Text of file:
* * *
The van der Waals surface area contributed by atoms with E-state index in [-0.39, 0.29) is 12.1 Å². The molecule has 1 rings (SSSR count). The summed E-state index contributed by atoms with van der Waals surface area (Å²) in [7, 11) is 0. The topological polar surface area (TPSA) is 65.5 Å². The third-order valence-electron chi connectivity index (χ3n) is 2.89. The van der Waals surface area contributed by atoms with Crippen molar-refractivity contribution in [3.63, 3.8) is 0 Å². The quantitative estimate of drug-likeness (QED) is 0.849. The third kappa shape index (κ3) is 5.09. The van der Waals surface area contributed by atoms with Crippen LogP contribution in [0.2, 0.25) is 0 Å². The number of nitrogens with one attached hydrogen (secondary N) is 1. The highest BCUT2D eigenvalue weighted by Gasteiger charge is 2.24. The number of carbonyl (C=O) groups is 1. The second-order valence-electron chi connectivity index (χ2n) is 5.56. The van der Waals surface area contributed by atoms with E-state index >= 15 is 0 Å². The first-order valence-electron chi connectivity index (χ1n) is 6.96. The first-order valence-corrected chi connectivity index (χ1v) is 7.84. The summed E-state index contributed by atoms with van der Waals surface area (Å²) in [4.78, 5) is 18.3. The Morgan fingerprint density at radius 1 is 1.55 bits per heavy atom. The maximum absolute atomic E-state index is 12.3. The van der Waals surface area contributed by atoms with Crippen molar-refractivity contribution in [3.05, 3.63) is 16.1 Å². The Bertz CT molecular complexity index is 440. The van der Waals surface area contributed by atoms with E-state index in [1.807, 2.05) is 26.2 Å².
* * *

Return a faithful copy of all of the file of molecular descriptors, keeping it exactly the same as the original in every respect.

The van der Waals surface area contributed by atoms with E-state index in [-0.39, 0.29) is 12.1 Å². The molecule has 1 rings (SSSR count). The summed E-state index contributed by atoms with van der Waals surface area (Å²) in [7, 11) is 0. The topological polar surface area (TPSA) is 65.5 Å². The third-order valence-electron chi connectivity index (χ3n) is 2.89. The van der Waals surface area contributed by atoms with Crippen molar-refractivity contribution in [3.63, 3.8) is 0 Å². The quantitative estimate of drug-likeness (QED) is 0.849. The third kappa shape index (κ3) is 5.09. The van der Waals surface area contributed by atoms with Crippen LogP contribution in [0.2, 0.25) is 0 Å². The number of nitrogens with one attached hydrogen (secondary N) is 1. The highest BCUT2D eigenvalue weighted by Gasteiger charge is 2.24. The number of carbonyl (C=O) groups is 1. The second-order valence-electron chi connectivity index (χ2n) is 5.56. The van der Waals surface area contributed by atoms with E-state index >= 15 is 0 Å². The first-order valence-electron chi connectivity index (χ1n) is 6.96. The first-order valence-corrected chi connectivity index (χ1v) is 7.84. The summed E-state index contributed by atoms with van der Waals surface area (Å²) in [4.78, 5) is 18.3. The Morgan fingerprint density at radius 1 is 1.55 bits per heavy atom. The maximum absolute atomic E-state index is 12.3. The van der Waals surface area contributed by atoms with Crippen molar-refractivity contribution in [3.05, 3.63) is 16.1 Å². The Bertz CT molecular complexity index is 440. The van der Waals surface area contributed by atoms with E-state index in [1.807, 2.05) is 26.2 Å².